What do you do with your sawdust?

I don’t create that much sawddust, because I generally prefer to work with handtools and they are a lot less prone to creating clouds of the stuff than power tools are. Today though I’ve had both the router and the dropsaw going, so ended up with the pile below, and that’s only about a third of it.

If I have a clean floor and there’s nothing but sawdust there I sweep it up and mix it into the garden soil. You have to be careful with this though as it will suck out nitrogen as it breaks down, taking it away from the plants. I also remember pulling a potplant out of my grandfathers garden after he passed away only to find that the sawdust he’d used as mulch had solidified around the stem of the plant, basically waterproofing the pot which wasn’t a great help to its occupant.

You can also store some of it for filling screw and nail holes in wood, mixed with some glue it can often hide them well, especially if you use the sawdust from the same board you are filling.

I’ve also used some to soak up oil from the car then thrown it out, and I’ve known people who use it mixed in with cat litter to absorb the smell a bit. I’m sure there’s a ton of uses I haven’t thought of, and would be interested to hear from anyone reading about what they use it for, or if it just ends up in the bin.

A new shop bin

There’s a bit of advice passed on from one woodworker to another regarding workshop bins – have a metal not a plastic one. The reason for this is so that if something in there catches fire, it will have a better chance of burning out without melting the bin and spreading. It’s not a perfect solution but it can’t hurt.

I’d been meaning to dig this out of my parents garage for a while and put it to use replacing my plastic shop bin. It’s an old army surplus ammo container. I bought it years ago to convert into a cool looking drum, but it never quite happened. Now at least it’s being put to good use.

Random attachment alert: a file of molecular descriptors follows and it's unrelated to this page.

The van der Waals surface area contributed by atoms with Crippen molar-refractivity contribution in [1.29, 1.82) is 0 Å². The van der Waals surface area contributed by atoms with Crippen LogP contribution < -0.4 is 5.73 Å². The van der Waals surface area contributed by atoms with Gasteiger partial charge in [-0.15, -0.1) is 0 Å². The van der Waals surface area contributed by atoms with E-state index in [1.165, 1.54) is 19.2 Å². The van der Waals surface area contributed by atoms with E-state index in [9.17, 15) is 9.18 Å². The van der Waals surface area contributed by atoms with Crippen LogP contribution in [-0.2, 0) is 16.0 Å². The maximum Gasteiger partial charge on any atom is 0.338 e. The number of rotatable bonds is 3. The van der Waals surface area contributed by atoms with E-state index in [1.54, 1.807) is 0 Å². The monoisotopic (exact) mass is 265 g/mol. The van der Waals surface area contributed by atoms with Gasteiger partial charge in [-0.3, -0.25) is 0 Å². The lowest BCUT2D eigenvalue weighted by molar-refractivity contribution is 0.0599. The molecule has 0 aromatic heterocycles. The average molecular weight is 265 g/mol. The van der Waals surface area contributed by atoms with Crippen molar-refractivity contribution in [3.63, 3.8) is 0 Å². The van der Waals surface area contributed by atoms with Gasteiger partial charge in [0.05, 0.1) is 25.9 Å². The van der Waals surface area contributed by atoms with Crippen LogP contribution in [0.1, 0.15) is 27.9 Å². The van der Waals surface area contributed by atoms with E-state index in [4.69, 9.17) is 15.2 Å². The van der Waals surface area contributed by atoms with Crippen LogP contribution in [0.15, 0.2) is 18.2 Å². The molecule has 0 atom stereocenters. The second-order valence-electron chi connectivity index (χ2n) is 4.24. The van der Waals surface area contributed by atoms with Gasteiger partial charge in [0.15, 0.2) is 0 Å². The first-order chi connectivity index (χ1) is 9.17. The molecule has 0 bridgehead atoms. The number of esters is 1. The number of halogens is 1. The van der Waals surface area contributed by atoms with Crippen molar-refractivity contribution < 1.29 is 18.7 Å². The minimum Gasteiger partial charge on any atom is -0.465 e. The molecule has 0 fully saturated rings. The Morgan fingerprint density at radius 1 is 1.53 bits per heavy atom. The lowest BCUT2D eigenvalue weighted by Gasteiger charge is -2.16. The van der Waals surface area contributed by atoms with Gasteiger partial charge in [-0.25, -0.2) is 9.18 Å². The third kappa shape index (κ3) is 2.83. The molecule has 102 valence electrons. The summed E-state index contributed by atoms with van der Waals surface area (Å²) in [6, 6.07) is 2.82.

Army surplus stores can be a great source of heavy duty containers quite cheaply. My dad’s had his tools stored in a couple of bullet boxes for as long as I can remember. Some camping stores carry army surplus stock so it’s worth checking them out.

Keeping the workshop clean

Remember when you were a kid and your mother would tell you to clean your room?. You probably didn’t care then but as you got older you realised the importance of this advice for health, safety and keeping your stuff safe reasons.

I like to think the workshop should follow the same rules. Sadly I’m not yet organised enough to practice what I preach fully, but I’m getting there.

One of the most important things I do every time I leave the workshop is to sweep it clean. This keeps dust from being tracked into the house and also makes sure I don’t leave a nail or screw where my car tyres will pick it up.

I’d always wanted one of those big scoop things that council workers seem to make from chemical drums, and so when I saw this one I grabbed it. It makes life a lot easier. About $20 from the local big hardware store from memory.